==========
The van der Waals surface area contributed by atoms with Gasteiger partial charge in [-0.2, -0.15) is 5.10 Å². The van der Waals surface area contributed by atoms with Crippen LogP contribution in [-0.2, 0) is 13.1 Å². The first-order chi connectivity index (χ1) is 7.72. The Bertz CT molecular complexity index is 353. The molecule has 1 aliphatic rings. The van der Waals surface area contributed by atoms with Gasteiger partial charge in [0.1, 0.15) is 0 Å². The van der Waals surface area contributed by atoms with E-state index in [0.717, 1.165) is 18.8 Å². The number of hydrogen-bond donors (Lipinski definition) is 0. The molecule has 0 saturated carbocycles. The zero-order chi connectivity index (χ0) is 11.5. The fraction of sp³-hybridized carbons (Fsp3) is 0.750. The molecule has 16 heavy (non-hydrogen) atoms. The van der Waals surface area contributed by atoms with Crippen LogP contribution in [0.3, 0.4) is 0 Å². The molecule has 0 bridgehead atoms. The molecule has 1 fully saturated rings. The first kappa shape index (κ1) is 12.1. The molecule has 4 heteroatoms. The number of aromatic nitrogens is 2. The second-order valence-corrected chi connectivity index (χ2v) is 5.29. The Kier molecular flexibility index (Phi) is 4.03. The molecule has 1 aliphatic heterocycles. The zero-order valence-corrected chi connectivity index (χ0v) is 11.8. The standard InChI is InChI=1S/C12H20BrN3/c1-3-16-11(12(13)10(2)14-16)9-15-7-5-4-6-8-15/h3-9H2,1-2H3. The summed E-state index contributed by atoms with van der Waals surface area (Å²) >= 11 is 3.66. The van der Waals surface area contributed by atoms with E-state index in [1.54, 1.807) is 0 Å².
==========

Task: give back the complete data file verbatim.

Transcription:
The van der Waals surface area contributed by atoms with Gasteiger partial charge in [-0.2, -0.15) is 5.10 Å². The van der Waals surface area contributed by atoms with Crippen LogP contribution in [-0.2, 0) is 13.1 Å². The first-order chi connectivity index (χ1) is 7.72. The Bertz CT molecular complexity index is 353. The molecule has 1 aliphatic rings. The van der Waals surface area contributed by atoms with Gasteiger partial charge in [0.1, 0.15) is 0 Å². The van der Waals surface area contributed by atoms with E-state index in [0.717, 1.165) is 18.8 Å². The number of hydrogen-bond donors (Lipinski definition) is 0. The molecule has 0 saturated carbocycles. The zero-order chi connectivity index (χ0) is 11.5. The fraction of sp³-hybridized carbons (Fsp3) is 0.750. The molecule has 16 heavy (non-hydrogen) atoms. The van der Waals surface area contributed by atoms with Crippen LogP contribution in [0.3, 0.4) is 0 Å². The molecule has 0 bridgehead atoms. The molecule has 1 fully saturated rings. The first kappa shape index (κ1) is 12.1. The molecule has 4 heteroatoms. The number of aromatic nitrogens is 2. The second-order valence-corrected chi connectivity index (χ2v) is 5.29. The Kier molecular flexibility index (Phi) is 4.03. The molecule has 1 aliphatic heterocycles. The zero-order valence-corrected chi connectivity index (χ0v) is 11.8. The standard InChI is InChI=1S/C12H20BrN3/c1-3-16-11(12(13)10(2)14-16)9-15-7-5-4-6-8-15/h3-9H2,1-2H3. The summed E-state index contributed by atoms with van der Waals surface area (Å²) >= 11 is 3.66. The van der Waals surface area contributed by atoms with E-state index in [1.54, 1.807) is 0 Å².